Strikes between whales and vessels are not uncommon however I was shocked recently to hear of the death of a young woman who had been killed after returning from a snorkelling trip off the coast of Cabo San Lucas, Mexico. It is reported that a whale surfaced in front of the tour boat when it was close to shore and, by natural instinct, the boat captain made a 'sudden manoeuvre' to try to avoid the whale, which was directly in front of the vessel. This unfortuantely resulted in the whale hitting the side of the boat instead and the female tourist fell overboard into the water and not recovered. Later it was confirmed a humpback whale was the species involved in this incident. Usually whales are aware of the presence of vessels, especially if their engines are running, therefore it is unusual for them to surface in the direct path of a boat.
Cabo is rated as one of the top 5 tourist destinations in Mexico; reknowned for the beautiful beaches and fantastic scuba diving locations. Located at the tip of Mexico's Baja Peninsula where the Pacific Ocean meets the Sea of Cortez, this region is abundant with marine life and a beautiful destination to see whales in their natural environment.
My thoughts are with this young woman's family and for their loss through this tragic accident.
13 March 2015
New Year Thoughts: I would thank everyone for their continued support of campaigns this year; as one year ends and another begins we take time to reflect on what has happened in 2014. Our colleagues in the Bahamas in particular have campaigned tirelessly with great achievements there. It was also a pleasure to see friends and colleagues in London, including Ric & Helene O’Barry and their daughter, as we took part in what was the largest ever protest in London against the atrocities which continue in Taiji, Japan. Recently we sadly had to report on the death of the eighteen year old orca Rhapsody and her almost full-term calf - a great blow to the Southern Resident Killer Whales in British Columbia. However, there is fantastic news just received as the year ends as the pod now have a new calf. Born to J16 (known as Slick) the sex of the calf is, as yet, unknown however for now is known as J50. Both mother and calf were spotted in the Gulf Island near South Pender Island in Swanson Channel.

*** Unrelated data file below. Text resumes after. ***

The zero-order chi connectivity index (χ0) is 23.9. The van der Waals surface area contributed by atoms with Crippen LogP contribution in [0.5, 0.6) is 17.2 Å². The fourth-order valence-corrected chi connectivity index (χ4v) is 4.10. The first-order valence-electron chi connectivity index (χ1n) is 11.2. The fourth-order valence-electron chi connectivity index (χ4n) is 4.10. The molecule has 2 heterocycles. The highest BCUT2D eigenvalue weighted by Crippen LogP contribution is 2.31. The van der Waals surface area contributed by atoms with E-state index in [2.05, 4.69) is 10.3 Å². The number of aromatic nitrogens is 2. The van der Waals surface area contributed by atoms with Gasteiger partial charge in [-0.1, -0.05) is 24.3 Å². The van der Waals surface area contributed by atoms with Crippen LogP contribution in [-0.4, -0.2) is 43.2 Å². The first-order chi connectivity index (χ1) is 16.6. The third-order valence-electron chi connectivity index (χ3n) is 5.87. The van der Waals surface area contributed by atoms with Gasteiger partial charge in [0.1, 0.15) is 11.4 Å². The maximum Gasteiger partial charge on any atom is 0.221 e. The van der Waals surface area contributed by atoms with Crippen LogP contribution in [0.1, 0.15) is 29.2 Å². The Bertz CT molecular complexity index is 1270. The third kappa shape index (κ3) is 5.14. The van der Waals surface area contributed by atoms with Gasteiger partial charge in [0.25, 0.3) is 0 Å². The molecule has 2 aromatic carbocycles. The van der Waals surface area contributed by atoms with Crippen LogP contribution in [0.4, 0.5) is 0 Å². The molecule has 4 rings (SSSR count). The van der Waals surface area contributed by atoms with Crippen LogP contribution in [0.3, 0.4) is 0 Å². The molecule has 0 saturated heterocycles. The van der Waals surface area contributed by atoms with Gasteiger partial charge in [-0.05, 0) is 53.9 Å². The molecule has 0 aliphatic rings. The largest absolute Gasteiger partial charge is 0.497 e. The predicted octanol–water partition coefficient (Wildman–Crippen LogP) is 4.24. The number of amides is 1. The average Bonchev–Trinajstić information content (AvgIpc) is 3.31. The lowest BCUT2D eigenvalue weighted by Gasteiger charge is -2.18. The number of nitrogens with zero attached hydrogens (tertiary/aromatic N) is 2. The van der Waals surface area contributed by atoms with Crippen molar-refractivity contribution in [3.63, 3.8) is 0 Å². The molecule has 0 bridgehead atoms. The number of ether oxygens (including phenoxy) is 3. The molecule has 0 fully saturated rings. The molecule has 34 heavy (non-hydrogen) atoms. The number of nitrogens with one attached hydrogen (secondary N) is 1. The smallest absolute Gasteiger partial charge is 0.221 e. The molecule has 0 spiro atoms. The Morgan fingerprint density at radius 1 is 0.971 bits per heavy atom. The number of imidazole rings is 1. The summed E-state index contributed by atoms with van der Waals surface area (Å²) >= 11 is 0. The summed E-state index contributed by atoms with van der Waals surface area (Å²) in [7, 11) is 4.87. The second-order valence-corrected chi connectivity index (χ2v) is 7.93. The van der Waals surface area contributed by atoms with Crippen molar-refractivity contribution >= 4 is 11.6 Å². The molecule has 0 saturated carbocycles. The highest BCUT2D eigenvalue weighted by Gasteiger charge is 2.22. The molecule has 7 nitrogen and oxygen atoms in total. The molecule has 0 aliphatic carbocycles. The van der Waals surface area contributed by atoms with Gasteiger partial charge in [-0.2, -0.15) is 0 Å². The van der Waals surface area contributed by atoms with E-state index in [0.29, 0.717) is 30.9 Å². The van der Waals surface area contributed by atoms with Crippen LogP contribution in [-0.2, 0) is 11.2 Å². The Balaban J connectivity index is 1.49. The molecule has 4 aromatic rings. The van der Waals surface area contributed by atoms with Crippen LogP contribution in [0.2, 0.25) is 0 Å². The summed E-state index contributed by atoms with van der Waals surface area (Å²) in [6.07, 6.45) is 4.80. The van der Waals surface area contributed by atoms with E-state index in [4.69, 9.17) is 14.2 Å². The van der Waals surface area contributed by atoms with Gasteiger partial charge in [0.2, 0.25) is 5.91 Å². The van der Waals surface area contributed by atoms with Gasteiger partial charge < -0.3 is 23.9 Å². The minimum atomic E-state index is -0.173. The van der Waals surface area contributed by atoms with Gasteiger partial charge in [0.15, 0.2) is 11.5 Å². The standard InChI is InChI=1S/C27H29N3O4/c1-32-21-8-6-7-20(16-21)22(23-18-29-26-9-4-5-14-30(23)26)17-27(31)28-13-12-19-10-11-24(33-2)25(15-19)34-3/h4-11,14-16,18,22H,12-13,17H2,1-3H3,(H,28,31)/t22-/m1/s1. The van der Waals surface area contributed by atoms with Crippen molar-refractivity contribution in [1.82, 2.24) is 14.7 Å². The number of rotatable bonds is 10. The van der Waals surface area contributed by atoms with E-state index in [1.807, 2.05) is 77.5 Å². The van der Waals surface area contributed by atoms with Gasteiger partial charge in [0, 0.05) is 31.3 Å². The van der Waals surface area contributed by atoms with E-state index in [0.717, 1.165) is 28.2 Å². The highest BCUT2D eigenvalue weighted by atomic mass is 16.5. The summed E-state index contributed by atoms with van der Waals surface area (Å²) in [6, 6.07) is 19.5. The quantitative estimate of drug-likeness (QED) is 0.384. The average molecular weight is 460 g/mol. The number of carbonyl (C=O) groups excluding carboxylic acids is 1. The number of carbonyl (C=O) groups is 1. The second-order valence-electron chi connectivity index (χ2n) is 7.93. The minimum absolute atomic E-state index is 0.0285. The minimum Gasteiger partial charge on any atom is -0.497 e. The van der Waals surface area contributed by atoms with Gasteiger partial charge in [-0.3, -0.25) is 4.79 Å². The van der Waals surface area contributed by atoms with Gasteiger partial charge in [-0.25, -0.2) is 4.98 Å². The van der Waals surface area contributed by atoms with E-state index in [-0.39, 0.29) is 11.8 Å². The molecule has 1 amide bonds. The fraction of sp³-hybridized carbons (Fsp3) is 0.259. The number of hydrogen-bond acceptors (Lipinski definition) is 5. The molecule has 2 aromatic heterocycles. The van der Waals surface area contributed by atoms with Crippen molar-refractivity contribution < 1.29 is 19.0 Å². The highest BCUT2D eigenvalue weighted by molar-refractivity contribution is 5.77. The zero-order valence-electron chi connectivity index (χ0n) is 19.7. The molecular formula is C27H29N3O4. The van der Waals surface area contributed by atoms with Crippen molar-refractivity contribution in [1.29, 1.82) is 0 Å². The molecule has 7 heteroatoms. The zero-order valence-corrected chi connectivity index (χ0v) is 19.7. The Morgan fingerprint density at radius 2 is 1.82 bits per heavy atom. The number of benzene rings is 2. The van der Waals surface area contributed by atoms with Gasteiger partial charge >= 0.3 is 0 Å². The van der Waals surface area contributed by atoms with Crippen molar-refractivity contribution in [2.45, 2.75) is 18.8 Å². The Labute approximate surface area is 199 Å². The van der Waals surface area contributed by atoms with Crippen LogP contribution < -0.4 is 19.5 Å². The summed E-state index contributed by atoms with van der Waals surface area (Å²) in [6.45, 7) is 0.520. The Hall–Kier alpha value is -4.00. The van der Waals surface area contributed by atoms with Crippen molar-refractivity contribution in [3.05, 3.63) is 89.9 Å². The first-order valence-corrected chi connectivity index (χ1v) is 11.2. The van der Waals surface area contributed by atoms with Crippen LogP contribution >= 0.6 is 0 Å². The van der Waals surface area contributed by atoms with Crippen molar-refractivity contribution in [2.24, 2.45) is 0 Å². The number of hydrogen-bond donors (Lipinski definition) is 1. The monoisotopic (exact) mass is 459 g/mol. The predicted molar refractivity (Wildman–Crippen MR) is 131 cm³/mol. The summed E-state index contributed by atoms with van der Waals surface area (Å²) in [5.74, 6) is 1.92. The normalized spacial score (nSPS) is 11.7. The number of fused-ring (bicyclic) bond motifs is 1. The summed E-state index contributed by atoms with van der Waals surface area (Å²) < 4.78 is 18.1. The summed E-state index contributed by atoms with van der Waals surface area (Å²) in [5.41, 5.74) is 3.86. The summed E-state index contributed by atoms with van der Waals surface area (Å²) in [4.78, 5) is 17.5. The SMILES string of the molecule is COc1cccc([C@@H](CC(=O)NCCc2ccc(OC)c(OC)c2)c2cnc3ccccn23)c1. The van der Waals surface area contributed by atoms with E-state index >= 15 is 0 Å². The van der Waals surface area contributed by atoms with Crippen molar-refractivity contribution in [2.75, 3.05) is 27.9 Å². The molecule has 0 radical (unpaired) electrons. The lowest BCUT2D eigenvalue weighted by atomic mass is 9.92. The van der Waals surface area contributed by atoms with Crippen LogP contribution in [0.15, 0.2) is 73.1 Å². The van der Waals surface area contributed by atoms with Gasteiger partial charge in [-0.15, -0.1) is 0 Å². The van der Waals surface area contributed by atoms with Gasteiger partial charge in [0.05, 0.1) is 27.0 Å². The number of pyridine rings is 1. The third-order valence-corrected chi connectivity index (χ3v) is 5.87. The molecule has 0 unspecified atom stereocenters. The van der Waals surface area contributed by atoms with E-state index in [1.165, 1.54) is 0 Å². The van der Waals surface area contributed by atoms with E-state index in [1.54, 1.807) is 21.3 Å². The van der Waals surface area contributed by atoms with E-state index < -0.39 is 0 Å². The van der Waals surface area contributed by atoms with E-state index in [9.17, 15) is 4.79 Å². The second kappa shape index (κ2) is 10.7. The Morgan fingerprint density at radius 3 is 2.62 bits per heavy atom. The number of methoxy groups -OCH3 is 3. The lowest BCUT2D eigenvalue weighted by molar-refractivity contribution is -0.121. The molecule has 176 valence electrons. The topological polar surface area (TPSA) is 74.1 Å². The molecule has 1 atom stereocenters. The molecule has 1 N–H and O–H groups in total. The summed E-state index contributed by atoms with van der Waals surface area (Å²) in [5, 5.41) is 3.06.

Some years ago I visited Vancouver Island and this orca population were the first wild orcas I had the pleasure of seeing. I have since been fortunate to see orcas in the wild in Iceland – however no matter where I see this species around the world, they never fail to impress by their size, grace and obvious intelligence and it is my hope for 2015 that those who languish in captivity around the world may someday be given the respect they deserve and returned to their natural habitat. Long may the ‘Blackfish effect’ continue!.